Gary Christ

Gary Christ is a 57 year old father of one who was raised on a farm in Crystal Lake, Illinois, USA. He learned welding and mechanics from his late father, Bill, who also was an inventor. His first patent was the Shel-ome, a low cost modular housing system that was used successfully for many years. Since 1989 he has been inventing methods to help the poorest people.

In February 2001, he first visited Cambodia as a volunteer. He came at the request of his Pastor to install septic systems at orphanges.

In 2005 a landmine was discovered where he was asked to excavate. This dramatically changed his focus. After witnessing the plight of the landmine victims in Cambodia, he set his mind to develop a better method of landmine extermination. The PeaceHammer is the solution! It is a "green machine" built from mostly recycled steel. It uses much less energy and also has a much smaller carbon footprint than the massive mechanical demining machines presently used. The PeaceHammer will be remote controlled, so it will be safe to operate. His unique design makes it simple to construct.

Ffate found him in Siem Reap where he met the director of Angkor Association for the Disabled (AAD), Sem Sovantha, a double amputee. He has been very successful in leading dozens of disabled beggars to self-sufficiency through housing, skill training, and employment. Sovantha was recently honored by the King of Cambodia for his outstanding service to the poor.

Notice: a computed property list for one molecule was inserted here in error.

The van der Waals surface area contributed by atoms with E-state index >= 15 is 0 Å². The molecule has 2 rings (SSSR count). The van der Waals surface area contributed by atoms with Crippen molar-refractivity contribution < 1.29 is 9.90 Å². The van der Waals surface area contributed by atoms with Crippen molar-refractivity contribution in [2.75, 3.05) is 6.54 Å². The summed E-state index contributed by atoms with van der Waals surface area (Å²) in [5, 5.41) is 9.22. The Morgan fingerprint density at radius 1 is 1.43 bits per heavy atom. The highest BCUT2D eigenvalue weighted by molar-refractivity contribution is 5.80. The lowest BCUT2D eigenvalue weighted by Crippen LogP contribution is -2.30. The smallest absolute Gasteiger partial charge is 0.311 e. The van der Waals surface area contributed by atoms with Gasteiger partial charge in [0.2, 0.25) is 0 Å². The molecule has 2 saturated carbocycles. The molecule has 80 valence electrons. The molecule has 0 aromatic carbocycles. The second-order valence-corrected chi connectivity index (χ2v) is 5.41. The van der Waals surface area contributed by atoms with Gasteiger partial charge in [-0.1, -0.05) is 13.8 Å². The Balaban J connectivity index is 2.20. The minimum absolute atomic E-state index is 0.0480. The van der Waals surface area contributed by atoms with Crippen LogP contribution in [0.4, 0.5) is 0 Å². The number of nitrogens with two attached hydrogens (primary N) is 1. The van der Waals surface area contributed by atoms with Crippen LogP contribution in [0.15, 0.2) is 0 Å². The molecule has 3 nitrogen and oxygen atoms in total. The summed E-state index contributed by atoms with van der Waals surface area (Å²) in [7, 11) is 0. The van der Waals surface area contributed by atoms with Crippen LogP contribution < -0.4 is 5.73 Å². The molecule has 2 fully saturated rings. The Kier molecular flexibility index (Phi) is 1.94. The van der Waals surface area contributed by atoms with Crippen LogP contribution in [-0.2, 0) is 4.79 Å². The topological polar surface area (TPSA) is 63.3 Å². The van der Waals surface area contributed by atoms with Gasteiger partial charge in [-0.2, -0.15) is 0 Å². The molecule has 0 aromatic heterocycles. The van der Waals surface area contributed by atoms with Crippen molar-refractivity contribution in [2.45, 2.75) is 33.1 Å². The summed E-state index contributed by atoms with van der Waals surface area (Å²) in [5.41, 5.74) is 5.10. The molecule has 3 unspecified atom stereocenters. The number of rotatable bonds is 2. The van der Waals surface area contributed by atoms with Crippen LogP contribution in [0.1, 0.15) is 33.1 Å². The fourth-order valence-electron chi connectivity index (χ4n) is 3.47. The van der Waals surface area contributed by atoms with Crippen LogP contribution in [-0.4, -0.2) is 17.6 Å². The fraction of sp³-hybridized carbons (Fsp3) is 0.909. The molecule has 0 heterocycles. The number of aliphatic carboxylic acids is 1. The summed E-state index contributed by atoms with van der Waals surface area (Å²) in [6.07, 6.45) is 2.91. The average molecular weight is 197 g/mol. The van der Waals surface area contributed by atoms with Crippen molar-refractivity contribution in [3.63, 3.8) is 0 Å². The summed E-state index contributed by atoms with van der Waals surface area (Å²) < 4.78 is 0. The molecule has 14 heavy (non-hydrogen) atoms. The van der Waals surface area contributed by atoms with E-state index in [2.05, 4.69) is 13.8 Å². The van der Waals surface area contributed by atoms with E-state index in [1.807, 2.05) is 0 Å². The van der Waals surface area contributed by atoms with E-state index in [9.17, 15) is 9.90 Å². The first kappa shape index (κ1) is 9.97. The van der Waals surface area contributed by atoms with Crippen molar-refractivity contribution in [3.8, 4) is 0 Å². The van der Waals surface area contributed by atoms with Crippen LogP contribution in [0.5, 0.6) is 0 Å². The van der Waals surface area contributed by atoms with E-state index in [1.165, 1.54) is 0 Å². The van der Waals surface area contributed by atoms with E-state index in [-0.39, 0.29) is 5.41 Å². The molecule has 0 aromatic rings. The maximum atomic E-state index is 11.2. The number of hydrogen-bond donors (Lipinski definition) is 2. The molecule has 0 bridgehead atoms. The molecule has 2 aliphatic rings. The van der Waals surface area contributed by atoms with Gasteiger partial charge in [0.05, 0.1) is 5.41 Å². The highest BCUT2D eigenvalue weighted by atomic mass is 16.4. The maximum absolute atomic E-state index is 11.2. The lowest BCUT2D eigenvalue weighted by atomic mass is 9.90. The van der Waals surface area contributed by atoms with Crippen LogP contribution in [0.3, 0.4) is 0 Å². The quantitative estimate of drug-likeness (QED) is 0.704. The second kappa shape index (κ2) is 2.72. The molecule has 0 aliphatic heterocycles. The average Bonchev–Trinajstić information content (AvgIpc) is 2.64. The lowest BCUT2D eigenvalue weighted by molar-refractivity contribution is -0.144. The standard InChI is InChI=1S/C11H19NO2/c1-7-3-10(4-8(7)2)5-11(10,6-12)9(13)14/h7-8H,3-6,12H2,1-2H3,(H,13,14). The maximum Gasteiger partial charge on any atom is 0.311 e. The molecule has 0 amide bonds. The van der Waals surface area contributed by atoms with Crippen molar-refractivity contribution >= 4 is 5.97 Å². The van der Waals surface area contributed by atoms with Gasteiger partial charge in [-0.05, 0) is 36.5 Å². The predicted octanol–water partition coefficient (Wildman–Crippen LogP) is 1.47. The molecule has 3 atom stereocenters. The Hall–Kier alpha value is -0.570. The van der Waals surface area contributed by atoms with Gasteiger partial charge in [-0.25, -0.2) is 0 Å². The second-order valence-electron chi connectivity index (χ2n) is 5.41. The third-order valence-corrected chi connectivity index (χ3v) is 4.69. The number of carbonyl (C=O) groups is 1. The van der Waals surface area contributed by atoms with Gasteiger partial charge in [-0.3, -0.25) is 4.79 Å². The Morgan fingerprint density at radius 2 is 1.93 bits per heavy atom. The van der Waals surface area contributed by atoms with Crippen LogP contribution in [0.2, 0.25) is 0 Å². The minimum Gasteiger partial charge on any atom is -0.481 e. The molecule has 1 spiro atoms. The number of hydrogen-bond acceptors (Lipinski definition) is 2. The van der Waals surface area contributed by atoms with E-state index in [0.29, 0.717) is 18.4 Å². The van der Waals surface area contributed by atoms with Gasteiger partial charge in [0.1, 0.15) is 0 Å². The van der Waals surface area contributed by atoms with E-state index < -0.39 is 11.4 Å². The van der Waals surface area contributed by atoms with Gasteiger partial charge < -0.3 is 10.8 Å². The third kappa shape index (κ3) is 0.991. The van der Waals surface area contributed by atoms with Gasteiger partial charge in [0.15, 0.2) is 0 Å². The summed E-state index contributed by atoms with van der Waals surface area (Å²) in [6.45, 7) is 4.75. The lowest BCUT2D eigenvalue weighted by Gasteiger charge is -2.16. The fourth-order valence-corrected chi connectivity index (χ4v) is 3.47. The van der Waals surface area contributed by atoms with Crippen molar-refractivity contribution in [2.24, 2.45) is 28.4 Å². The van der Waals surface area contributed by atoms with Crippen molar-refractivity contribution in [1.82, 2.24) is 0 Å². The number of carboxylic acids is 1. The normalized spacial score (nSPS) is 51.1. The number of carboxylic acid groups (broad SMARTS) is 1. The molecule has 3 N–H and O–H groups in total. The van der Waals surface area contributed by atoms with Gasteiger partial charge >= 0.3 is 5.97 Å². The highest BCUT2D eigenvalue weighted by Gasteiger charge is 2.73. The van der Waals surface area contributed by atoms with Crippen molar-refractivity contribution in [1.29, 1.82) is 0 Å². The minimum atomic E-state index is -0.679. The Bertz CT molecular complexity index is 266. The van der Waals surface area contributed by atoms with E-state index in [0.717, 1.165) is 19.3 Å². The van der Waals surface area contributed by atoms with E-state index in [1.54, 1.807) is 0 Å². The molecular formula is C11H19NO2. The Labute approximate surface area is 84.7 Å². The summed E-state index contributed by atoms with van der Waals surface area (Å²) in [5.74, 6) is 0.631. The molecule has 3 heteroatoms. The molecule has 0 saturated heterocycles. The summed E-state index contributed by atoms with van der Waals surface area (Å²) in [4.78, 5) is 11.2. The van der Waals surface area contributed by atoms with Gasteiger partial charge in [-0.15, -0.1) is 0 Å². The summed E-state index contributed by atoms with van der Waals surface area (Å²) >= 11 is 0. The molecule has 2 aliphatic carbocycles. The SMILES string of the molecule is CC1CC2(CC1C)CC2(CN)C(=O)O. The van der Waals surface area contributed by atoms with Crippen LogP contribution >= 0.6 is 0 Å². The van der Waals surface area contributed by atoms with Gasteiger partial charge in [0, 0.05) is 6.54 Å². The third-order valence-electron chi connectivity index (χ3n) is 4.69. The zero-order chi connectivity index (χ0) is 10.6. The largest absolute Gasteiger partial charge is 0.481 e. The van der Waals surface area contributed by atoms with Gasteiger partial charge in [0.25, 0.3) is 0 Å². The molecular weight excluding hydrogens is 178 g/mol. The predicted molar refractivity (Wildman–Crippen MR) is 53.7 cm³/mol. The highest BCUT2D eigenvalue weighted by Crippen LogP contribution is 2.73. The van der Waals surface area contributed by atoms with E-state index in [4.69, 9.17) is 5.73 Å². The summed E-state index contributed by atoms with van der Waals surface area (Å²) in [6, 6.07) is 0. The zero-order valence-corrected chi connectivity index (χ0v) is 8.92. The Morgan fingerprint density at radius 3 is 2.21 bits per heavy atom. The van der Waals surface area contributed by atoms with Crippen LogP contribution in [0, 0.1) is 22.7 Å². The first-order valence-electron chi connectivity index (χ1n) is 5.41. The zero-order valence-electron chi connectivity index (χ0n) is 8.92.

Now he travels to Cambodia every winter to work directly with disabled Cambodians. He assists them in finding shelter. He also aids them in finding jobs by promoting their talents. Additionally, he supports orphanages by installing sanitation systems to reduce sickness and disease.

 

 

Sem Sovantha

As his men fanned out into a deserted Khmer Rouge camp, Captain Sem Sovantha paused to kick aside a bag lying at his feet. What happened next on that otherwise unremarkable day in 1990 will be forever etched in his memory.

"I remember when it exploded. It wasn't noisy; it was like a small 'boom'. I flew into the air with smoke everywhere and I could taste the bitterness of the TNT in my mouth."

The anti-personnel mine buried underneath the bag cost Sem both of his legs and ended his military career, but he counts himself lucky to have survived. "I thought I was dead. When I could see again I realised one of my legs was gone and one was limp," he says.

Today Sem heads the Angkor Association for the Disabled (AAD). Cambodian Sem Sovantha is the founder and director of AAD. It is a Cambodian NGO (Non-Government Organization). His mission is to provide long term help to fellow disabled people. He has been very successful in leading dozens of disabled beggars to self-sufficiency through housing, skill training, and employment. Sovantha was recently honored by the King of Cambodia for his outstanding service to the poor.

 

 

 

Gary Christ

Sem Sovantha (right) with fellow landmine victim.